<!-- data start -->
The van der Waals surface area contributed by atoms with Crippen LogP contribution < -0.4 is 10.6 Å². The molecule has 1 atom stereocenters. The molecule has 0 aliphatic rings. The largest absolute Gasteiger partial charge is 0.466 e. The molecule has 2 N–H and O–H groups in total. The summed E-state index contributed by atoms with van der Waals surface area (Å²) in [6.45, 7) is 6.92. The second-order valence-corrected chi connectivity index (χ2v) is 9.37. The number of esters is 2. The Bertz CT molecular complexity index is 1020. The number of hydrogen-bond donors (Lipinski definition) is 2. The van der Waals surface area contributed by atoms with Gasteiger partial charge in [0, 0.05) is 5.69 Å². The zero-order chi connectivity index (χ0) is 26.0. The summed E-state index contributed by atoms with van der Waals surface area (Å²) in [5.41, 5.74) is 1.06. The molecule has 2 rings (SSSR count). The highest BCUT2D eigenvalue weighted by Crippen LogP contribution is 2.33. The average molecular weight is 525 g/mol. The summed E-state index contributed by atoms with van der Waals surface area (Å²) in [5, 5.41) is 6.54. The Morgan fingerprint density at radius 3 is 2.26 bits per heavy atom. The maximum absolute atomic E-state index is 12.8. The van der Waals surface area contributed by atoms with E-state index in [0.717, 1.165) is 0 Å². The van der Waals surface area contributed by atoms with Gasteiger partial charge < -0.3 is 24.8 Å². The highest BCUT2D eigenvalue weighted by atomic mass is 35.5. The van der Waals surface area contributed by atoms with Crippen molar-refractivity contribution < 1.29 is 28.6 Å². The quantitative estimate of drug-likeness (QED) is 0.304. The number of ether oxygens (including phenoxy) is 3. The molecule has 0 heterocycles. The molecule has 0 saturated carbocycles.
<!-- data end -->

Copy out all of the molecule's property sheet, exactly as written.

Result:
The van der Waals surface area contributed by atoms with Crippen LogP contribution < -0.4 is 10.6 Å². The molecule has 1 atom stereocenters. The molecule has 0 aliphatic rings. The largest absolute Gasteiger partial charge is 0.466 e. The molecule has 2 N–H and O–H groups in total. The summed E-state index contributed by atoms with van der Waals surface area (Å²) in [6.45, 7) is 6.92. The second-order valence-corrected chi connectivity index (χ2v) is 9.37. The number of esters is 2. The Bertz CT molecular complexity index is 1020. The number of hydrogen-bond donors (Lipinski definition) is 2. The van der Waals surface area contributed by atoms with Gasteiger partial charge in [0, 0.05) is 5.69 Å². The zero-order chi connectivity index (χ0) is 26.0. The summed E-state index contributed by atoms with van der Waals surface area (Å²) in [5.41, 5.74) is 1.06. The molecule has 2 rings (SSSR count). The highest BCUT2D eigenvalue weighted by Crippen LogP contribution is 2.33. The average molecular weight is 525 g/mol. The summed E-state index contributed by atoms with van der Waals surface area (Å²) in [5, 5.41) is 6.54. The Morgan fingerprint density at radius 3 is 2.26 bits per heavy atom. The maximum absolute atomic E-state index is 12.8. The van der Waals surface area contributed by atoms with E-state index in [0.717, 1.165) is 0 Å². The van der Waals surface area contributed by atoms with Gasteiger partial charge < -0.3 is 24.8 Å². The highest BCUT2D eigenvalue weighted by atomic mass is 35.5. The van der Waals surface area contributed by atoms with Crippen molar-refractivity contribution < 1.29 is 28.6 Å². The quantitative estimate of drug-likeness (QED) is 0.304. The number of ether oxygens (including phenoxy) is 3. The molecule has 0 heterocycles. The molecule has 0 saturated carbocycles.